Full disclosure: Liquid Ears gave me this pair of headphones to review for free after I asked about their previous headphones, the LE20BTOHTLs (a model name for the teal Wire Frees).
The Wire Frees are my surprising pride and joys — sparkling sound in a cheap package. They’re bright, they’re comfortable, and best of all, they cost just $35AUD at my local Big W.
I’d asked for more info about the sales and popularity of the Wire Frees. When their Marketing and Content Coordinator offered me a pair of the Wire Free’s more expensive baby brother, of course I jumped at the opportunity.
The LE2WFOHBLs (they’re a mouthful of a model number) are incredibly comfortable. They’re over-ears that seal against your head. The box calls this “environmental noise cancellation” — an apt way of saying the earpads are so thick, no sound other than a car horn next to your head will interrupt your music. They’re so comfortable, that I even fell asleep with these on, safe in the knowledge they’re not going to slide off.
I’m also significantly more confident in their build quality. The previous Wire Frees plastic feels so brittle, I hesitate to take them with me to travel. With the Over-Ears, I can safely toss them onto my bed after a long listening session.
Additionally, they’re USB-C fast-charging! That in itself is a rarity. I’ve been using these on and off for hours at a time, and they’re still on 100% charge. The 300 hours of standby/60 hours of playtime are no joke.
These are our best headphones to date, with up to 60 hours of playtime, a balanced sound with deep bass and very comfortable double-stitched ear cups.Ashley Martin (Marketing and Content Coordinator)
Can they play A Voice Someone Calls?
Yeah… but not in the first 10 hours of owning these things.
There are theories across the internet suggesting headphones need “warming up” before users really hear the true quality of headphones. I agree with this sentiment, and I must admit, when I first put on the Over-Ears, I was less than impressed.
A Voice Someone Calls is my go-to tester ever since it caught out my soundbar. The Over-Ears performed so poorly, I rebooted the headphones just in case something was going wrong somewhere. Nothing was going wrong. All I heard was the mids of the Persona 3 track.
The long warm-up time seems to be masking some kind of clipping occurring in some rock tracks, even at low volumes. I’ve never experienced this issue before, and I’m not certain if it’s a consequence of the lacking high frequencies (as it’s usually occurring around high hats).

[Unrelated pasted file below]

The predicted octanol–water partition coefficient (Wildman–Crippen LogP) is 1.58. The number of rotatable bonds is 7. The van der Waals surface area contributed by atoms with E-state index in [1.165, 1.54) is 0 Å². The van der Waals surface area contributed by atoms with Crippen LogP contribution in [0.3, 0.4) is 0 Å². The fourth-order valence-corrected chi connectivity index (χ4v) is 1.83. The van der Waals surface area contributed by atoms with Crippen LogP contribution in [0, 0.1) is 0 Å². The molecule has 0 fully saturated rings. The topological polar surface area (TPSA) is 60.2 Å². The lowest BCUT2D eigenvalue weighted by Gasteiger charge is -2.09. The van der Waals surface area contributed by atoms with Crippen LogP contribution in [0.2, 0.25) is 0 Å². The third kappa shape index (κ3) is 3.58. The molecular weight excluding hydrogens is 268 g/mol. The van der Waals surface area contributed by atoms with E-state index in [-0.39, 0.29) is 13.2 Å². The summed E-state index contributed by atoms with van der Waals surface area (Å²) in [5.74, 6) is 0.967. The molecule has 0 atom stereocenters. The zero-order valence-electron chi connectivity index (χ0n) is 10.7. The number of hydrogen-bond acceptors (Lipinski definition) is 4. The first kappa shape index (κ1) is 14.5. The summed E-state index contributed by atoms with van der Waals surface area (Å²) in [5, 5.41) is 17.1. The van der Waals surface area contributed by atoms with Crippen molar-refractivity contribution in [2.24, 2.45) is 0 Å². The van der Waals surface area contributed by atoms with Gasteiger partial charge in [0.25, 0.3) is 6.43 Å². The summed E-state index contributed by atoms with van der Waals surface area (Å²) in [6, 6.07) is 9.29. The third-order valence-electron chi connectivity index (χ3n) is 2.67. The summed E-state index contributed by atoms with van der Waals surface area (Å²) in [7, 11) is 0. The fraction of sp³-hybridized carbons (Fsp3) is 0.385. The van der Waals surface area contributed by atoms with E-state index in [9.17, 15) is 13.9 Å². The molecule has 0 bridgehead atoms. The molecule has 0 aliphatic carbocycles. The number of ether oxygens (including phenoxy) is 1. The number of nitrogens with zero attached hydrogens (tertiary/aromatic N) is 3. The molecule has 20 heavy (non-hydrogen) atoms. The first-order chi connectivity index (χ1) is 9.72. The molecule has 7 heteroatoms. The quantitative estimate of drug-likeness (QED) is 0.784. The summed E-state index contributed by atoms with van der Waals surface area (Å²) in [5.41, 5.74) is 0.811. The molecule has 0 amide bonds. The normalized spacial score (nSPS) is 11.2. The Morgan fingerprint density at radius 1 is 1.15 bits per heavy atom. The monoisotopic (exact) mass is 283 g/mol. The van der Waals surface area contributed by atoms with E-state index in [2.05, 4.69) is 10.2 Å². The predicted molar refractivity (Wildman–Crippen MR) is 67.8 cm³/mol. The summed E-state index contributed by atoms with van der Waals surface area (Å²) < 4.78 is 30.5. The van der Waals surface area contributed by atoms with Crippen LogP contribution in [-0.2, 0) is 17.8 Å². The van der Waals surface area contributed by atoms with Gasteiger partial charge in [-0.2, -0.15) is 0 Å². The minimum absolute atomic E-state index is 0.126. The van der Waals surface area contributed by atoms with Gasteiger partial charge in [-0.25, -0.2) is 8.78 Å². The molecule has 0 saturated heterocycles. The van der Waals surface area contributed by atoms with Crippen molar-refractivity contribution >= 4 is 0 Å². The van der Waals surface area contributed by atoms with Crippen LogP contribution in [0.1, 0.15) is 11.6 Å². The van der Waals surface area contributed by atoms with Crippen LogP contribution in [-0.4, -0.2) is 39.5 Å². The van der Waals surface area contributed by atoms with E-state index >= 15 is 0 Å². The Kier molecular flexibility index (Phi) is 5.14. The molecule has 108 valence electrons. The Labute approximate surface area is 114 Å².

In addition, the vocals sit physically lower than anything else I’ve experienced. This is hard to explain. If the Wire Frees are producing vocals to sound like it’s occurring in the centre of your head, the Over-Ears seem to be dropped below that. It’s like the headphones are projecting vocals into my nose. I hear it fine, and the quality’s still good, but I’m feeling it in the lower half of my head. This doesn’t seem to affect the quality of the sound — this entire paragraph can be chalked up to strange personal preference. I’ve just never experienced something like this before in any headphones I’ve ever used.
The lowered sound is possibly due to the bass. And boy is it bass-y. Prepare to experience this bass in your chest, holy crap.
And then there’s the unpowered problem. The Over-Ears do have an aux plug for the very unfortunate event they run out of battery. Unfortunately, it’s the equivalent of listening to music from a different room — with no power to the drivers, everything sounds far away, locked in a house you can’t get into even though you have the keys, you just can’t put them in the lock right now. Don’t use them with the aux cable. It’s just plain bad.
At the time of writing, it doesn’t seem possible to pick up a pair of these in retailers. From what I can tell, they’re only available on Liquid Ears’ website. Hopefully, that changes? I’m not sure.
- 20Hz – 20kHz
- 40mm drivers
- 97dB ± 3dB at 1kHz sensitivity
- 500mAh battery, with 60 hours of playtime (300 hours of standby)
- Wireless range of 10 metres
Also included is a USB to USB-C cable. Throw the aux cable out, because trust me, you don’t want to use these in wired mode.
Over-Ears are best used for…
Music. Shy away from rock and metal — there’s a weird clipping happening around the high frequencies associated with high hats no matter what I do or what device I connect it to.
It’s going to take time for them to sound good, but after about 10 hours, they do finally match the Wire Frees in quality. It just takes time. And patience. And a lot of wondering whether or not waiting 10 hours was worth the $60AUD price tag + postage.
Here are some stand-out tracks for the Over-Ears: